Lucy and Edmund Pevensie return to Narnia with their cousin Eustace where they meet up with Prince Caspian for a trip across the sea aboard the royal ship The Dawn Treader. Along the way they encounter dragons, dwarves, merfolk, and a band of lost warriors before reaching the edge of the world.
It's Harry's third year at Hogwarts; not only does he have a new "Defense Against the Dark Arts" teacher, but there is also trouble brewing. Convicted murderer Sirius Black has escaped the Wizards' Prison and is coming after Harry.
When the Pevensie family are evacuated out to the country, they are unaware of the adventure they will encounter. During a game of hide and seek, the youngest daughter, Lucy (Henley) discovers a wardrobe which transports her to the land of Narnia. Covered in snow, Narnia is full of weird and wonderful creatures, but is watched over by the evil White Witch, Jadis (Swinton). When all four Pevensie children end up through the wardrobe, they discover that it was meant to be, as two daughters of Eve and two sons of Adam must join with the mighty lion, Aslan (Neeson) to defeat the evil White Witch. Written by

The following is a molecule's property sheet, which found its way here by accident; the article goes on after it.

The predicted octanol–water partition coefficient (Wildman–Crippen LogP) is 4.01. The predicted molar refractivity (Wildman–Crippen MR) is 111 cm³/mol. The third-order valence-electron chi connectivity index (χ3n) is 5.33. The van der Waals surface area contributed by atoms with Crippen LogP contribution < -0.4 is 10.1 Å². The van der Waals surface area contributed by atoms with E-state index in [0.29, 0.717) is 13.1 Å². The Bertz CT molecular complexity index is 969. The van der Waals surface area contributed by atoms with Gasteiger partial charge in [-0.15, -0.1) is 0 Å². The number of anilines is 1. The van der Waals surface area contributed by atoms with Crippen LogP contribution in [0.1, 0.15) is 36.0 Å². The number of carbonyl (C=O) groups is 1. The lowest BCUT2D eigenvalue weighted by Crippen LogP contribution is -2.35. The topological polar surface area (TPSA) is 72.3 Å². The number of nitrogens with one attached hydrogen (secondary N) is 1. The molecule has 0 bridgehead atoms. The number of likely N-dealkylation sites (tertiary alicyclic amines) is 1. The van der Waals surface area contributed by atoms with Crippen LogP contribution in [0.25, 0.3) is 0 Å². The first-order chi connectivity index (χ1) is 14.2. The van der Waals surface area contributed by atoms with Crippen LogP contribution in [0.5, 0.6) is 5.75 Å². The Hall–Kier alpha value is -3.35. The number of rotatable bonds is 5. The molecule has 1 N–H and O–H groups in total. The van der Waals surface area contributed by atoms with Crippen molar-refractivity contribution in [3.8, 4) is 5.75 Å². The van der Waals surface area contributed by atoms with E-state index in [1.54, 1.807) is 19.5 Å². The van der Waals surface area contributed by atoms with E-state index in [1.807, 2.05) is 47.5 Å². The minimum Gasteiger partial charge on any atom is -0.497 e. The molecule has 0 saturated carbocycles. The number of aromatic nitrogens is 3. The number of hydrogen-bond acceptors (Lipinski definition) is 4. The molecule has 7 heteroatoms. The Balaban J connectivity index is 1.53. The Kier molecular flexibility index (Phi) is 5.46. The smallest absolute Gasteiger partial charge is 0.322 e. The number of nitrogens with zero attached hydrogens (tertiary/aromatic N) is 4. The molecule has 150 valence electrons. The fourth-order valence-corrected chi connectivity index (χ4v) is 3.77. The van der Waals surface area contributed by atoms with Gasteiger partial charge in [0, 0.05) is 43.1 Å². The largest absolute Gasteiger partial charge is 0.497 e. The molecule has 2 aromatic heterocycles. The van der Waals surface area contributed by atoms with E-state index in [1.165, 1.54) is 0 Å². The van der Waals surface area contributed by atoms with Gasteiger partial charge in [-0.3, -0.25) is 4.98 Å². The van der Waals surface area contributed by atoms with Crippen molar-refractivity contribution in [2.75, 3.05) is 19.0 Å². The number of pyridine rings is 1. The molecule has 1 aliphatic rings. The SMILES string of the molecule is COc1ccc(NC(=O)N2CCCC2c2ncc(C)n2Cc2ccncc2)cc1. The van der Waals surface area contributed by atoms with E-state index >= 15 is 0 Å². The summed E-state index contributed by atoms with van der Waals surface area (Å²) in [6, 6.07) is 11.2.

Georgie Henley's reaction to Mr. Tumnus at the lamppost is genuine. She had not seen her cast mate James McAvoy in his costume before the scene was filmed, so her screams and reaction were real. Georgie's first reaction to the snowy world of Narnia is also genuine - she was carried into the set blindfolded to make her first entrance, and her wide-eyed, delighted reactions to it all are entirely her own. See more »
When the children are running around in the house trying to find a hiding place while playing hide and seek, Lucy's dress changes from purple to brown. See more »
I was fortunate enough to attend an advanced screening and was magnificently surprised. The film was beautifully made. The acting/voices were all wonderful, including the young talent. I think all ages will be entertained. The story contains important lessons for children, but also relevant reminders for adults. I also think attempts to compare the film to Lord of the Rings and/or Harry Potter would be unfortunate for all parties. They are each uniquely wonderful. Make sure you see this!
By the way, make sure you stay through the end credits to hear a beautiful song Alanis Morisette wrote especially for the film.
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